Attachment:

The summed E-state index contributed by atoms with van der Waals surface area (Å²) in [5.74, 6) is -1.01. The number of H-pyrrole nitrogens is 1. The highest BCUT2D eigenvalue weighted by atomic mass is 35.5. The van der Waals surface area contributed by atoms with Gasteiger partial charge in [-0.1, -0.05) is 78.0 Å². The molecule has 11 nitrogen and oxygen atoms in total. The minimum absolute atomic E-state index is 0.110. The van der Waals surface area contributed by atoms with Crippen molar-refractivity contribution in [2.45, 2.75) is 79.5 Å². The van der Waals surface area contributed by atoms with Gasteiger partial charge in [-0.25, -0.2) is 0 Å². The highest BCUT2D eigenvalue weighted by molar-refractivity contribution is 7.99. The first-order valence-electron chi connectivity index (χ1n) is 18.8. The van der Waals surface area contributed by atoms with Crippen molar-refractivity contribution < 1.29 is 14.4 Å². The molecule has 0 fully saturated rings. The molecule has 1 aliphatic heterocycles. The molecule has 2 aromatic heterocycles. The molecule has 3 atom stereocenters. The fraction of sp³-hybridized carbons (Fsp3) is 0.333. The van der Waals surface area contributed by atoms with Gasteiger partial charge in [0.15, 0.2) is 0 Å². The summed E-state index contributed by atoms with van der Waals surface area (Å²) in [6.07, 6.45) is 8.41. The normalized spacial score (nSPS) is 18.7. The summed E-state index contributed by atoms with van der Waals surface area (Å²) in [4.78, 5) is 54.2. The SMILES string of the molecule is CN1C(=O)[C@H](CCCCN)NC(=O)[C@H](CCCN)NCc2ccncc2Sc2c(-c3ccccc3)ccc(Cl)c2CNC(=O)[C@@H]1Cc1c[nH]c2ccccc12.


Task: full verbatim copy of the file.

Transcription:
The summed E-state index contributed by atoms with van der Waals surface area (Å²) in [5.74, 6) is -1.01. The number of H-pyrrole nitrogens is 1. The highest BCUT2D eigenvalue weighted by atomic mass is 35.5. The van der Waals surface area contributed by atoms with Gasteiger partial charge in [-0.1, -0.05) is 78.0 Å². The molecule has 11 nitrogen and oxygen atoms in total. The minimum absolute atomic E-state index is 0.110. The van der Waals surface area contributed by atoms with Crippen molar-refractivity contribution in [2.45, 2.75) is 79.5 Å². The van der Waals surface area contributed by atoms with Gasteiger partial charge in [-0.25, -0.2) is 0 Å². The highest BCUT2D eigenvalue weighted by molar-refractivity contribution is 7.99. The first-order valence-electron chi connectivity index (χ1n) is 18.8. The van der Waals surface area contributed by atoms with Crippen molar-refractivity contribution < 1.29 is 14.4 Å². The molecule has 0 fully saturated rings. The molecule has 1 aliphatic heterocycles. The molecule has 2 aromatic heterocycles. The molecule has 3 atom stereocenters. The fraction of sp³-hybridized carbons (Fsp3) is 0.333. The van der Waals surface area contributed by atoms with Gasteiger partial charge in [0.15, 0.2) is 0 Å². The summed E-state index contributed by atoms with van der Waals surface area (Å²) in [6.07, 6.45) is 8.41. The normalized spacial score (nSPS) is 18.7. The summed E-state index contributed by atoms with van der Waals surface area (Å²) in [4.78, 5) is 54.2. The SMILES string of the molecule is CN1C(=O)[C@H](CCCCN)NC(=O)[C@H](CCCN)NCc2ccncc2Sc2c(-c3ccccc3)ccc(Cl)c2CNC(=O)[C@@H]1Cc1c[nH]c2ccccc12.